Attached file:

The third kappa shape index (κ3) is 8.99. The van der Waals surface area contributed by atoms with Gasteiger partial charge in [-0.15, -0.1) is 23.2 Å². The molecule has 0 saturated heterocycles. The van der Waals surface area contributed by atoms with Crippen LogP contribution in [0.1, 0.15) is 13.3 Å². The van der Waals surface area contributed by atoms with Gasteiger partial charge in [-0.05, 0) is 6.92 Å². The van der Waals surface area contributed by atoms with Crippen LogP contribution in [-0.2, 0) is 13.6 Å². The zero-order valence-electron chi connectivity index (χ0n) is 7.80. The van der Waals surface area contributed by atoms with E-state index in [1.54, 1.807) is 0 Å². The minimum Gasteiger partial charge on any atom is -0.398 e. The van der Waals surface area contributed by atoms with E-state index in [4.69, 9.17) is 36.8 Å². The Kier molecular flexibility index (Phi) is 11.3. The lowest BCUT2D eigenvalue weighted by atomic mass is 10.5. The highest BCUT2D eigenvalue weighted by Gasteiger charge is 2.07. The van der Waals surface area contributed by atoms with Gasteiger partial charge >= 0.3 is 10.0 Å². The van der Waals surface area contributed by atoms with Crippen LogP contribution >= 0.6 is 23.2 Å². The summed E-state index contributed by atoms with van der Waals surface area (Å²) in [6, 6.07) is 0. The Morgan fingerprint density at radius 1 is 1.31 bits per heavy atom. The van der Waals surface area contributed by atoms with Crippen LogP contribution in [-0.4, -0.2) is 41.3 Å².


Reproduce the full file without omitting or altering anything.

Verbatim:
The third kappa shape index (κ3) is 8.99. The van der Waals surface area contributed by atoms with Gasteiger partial charge in [-0.15, -0.1) is 23.2 Å². The molecule has 0 saturated heterocycles. The van der Waals surface area contributed by atoms with Crippen LogP contribution in [0.1, 0.15) is 13.3 Å². The van der Waals surface area contributed by atoms with Gasteiger partial charge in [-0.05, 0) is 6.92 Å². The van der Waals surface area contributed by atoms with Crippen LogP contribution in [-0.2, 0) is 13.6 Å². The zero-order valence-electron chi connectivity index (χ0n) is 7.80. The van der Waals surface area contributed by atoms with E-state index in [1.54, 1.807) is 0 Å². The minimum Gasteiger partial charge on any atom is -0.398 e. The van der Waals surface area contributed by atoms with E-state index in [4.69, 9.17) is 36.8 Å². The Kier molecular flexibility index (Phi) is 11.3. The lowest BCUT2D eigenvalue weighted by atomic mass is 10.5. The highest BCUT2D eigenvalue weighted by Gasteiger charge is 2.07. The van der Waals surface area contributed by atoms with Gasteiger partial charge >= 0.3 is 10.0 Å². The van der Waals surface area contributed by atoms with Crippen LogP contribution >= 0.6 is 23.2 Å². The summed E-state index contributed by atoms with van der Waals surface area (Å²) in [6, 6.07) is 0. The Morgan fingerprint density at radius 1 is 1.31 bits per heavy atom. The van der Waals surface area contributed by atoms with Crippen LogP contribution in [-0.4, -0.2) is 41.3 Å².